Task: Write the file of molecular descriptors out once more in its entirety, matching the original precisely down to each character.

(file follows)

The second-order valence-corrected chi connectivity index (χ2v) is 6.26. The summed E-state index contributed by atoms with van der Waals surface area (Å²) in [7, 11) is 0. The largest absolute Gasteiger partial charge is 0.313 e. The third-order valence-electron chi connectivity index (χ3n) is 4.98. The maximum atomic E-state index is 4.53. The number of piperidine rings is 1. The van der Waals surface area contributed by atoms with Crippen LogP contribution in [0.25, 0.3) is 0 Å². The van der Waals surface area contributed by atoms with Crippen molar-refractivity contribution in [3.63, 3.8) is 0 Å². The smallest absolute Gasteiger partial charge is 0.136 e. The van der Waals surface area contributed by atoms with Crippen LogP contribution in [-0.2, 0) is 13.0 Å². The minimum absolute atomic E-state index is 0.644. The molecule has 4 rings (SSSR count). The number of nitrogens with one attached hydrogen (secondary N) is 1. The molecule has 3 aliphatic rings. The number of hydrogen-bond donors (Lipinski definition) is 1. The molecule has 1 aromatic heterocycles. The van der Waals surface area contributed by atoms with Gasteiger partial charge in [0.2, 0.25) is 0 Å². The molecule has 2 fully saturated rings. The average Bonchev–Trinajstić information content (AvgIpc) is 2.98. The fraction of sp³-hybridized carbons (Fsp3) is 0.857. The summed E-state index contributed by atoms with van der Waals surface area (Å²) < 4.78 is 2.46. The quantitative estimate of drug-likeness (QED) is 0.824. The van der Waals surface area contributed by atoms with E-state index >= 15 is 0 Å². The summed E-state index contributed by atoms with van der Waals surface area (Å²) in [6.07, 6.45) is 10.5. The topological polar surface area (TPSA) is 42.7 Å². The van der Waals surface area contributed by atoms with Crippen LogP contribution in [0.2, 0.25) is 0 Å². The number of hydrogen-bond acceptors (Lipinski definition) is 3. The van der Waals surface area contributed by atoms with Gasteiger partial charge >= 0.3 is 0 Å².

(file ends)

The second-order valence-corrected chi connectivity index (χ2v) is 6.26. The summed E-state index contributed by atoms with van der Waals surface area (Å²) in [7, 11) is 0. The largest absolute Gasteiger partial charge is 0.313 e. The third-order valence-electron chi connectivity index (χ3n) is 4.98. The maximum atomic E-state index is 4.53. The number of piperidine rings is 1. The van der Waals surface area contributed by atoms with Crippen LogP contribution in [0.25, 0.3) is 0 Å². The van der Waals surface area contributed by atoms with Crippen molar-refractivity contribution in [3.63, 3.8) is 0 Å². The smallest absolute Gasteiger partial charge is 0.136 e. The van der Waals surface area contributed by atoms with Crippen LogP contribution in [-0.2, 0) is 13.0 Å². The minimum absolute atomic E-state index is 0.644. The molecule has 4 rings (SSSR count). The number of nitrogens with one attached hydrogen (secondary N) is 1. The molecule has 3 aliphatic rings. The number of hydrogen-bond donors (Lipinski definition) is 1. The molecule has 1 aromatic heterocycles. The van der Waals surface area contributed by atoms with Gasteiger partial charge in [0.2, 0.25) is 0 Å². The molecule has 2 fully saturated rings. The average Bonchev–Trinajstić information content (AvgIpc) is 2.98. The fraction of sp³-hybridized carbons (Fsp3) is 0.857. The summed E-state index contributed by atoms with van der Waals surface area (Å²) < 4.78 is 2.46. The quantitative estimate of drug-likeness (QED) is 0.824. The van der Waals surface area contributed by atoms with E-state index >= 15 is 0 Å². The summed E-state index contributed by atoms with van der Waals surface area (Å²) in [6.07, 6.45) is 10.5. The topological polar surface area (TPSA) is 42.7 Å². The van der Waals surface area contributed by atoms with Crippen LogP contribution in [0.2, 0.25) is 0 Å². The number of hydrogen-bond acceptors (Lipinski definition) is 3. The van der Waals surface area contributed by atoms with Gasteiger partial charge >= 0.3 is 0 Å².